A recent personal experience gave me an idea that small business owners could use to get better employee performance.

I taught my 11-year-old son how to mow our front lawn. He takes great pride in doing a good job. He mows one direction and then comes back over it in a crisscross pattern. The neighbors have taken notice.

I think what helped him was that I made a conscientious effort to praise him privately. I told him he did a wonderful job, and his efforts allowed me to get other stuff done. Then I made a point to praise him publicly in front of his mother and sisters. Each time I could see his chest fill with pride, and he’s taking ownership of his work.

I believe that this same conscientious effort would work for small business owners.  It’s normal procedure, and necessary at times, to critique an employee’s work.  But did you also know that a study by the Harvard Business Review(1) shows that words of praise are vitally important in workplace environments?  In fact, the best-performing teams in the study received almost 6 positive comments for every 1 negative. The lowest performing team received 3 negative comments for every 1 positive. Criticism is just going to happen, but you have to be purposeful about praise.

Many of our customers manage offsite employees who clock in and clock out of our timekeeping system. They may rarely, if ever, see their employees in person.  One way that supervisors or owners can privately and publicly praise their employees is through the text messaging feature on our mobile app.  A private message can be sent to an employee, and a company-wide announcement can be sent.  Both can be set as required reading before the employee can clock in or out.  For employees who call to clock in and clock out, supervisors can leave voice mails that employees must listen to at their next clock in or out. These are great communication tools and easy ways to pass along a few positive words.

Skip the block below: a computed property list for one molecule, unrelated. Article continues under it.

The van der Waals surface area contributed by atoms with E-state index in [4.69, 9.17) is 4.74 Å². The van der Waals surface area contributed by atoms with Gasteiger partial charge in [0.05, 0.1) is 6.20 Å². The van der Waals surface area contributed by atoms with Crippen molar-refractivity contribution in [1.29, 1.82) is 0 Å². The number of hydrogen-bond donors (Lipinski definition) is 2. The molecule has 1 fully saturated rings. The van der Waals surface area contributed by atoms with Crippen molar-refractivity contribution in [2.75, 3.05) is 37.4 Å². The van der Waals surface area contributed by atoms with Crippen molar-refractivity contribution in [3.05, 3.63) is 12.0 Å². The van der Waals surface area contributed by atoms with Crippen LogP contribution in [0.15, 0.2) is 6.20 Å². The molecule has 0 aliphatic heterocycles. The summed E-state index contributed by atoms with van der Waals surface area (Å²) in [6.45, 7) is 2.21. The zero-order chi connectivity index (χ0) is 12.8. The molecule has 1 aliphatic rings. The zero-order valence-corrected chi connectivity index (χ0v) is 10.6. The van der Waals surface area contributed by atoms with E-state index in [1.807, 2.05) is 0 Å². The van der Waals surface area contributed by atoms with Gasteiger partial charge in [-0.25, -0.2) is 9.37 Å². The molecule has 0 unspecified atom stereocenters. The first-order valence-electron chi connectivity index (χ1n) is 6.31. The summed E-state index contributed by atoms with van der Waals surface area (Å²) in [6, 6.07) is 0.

Purposeful praise might be a cost-effective way to get better employee performance. Finding those opportunities will be enlightening.

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(1) Harvard Business Review, The Ideal Praise-to-Criticism Ratio, Jack Zenger and Joseph Folkman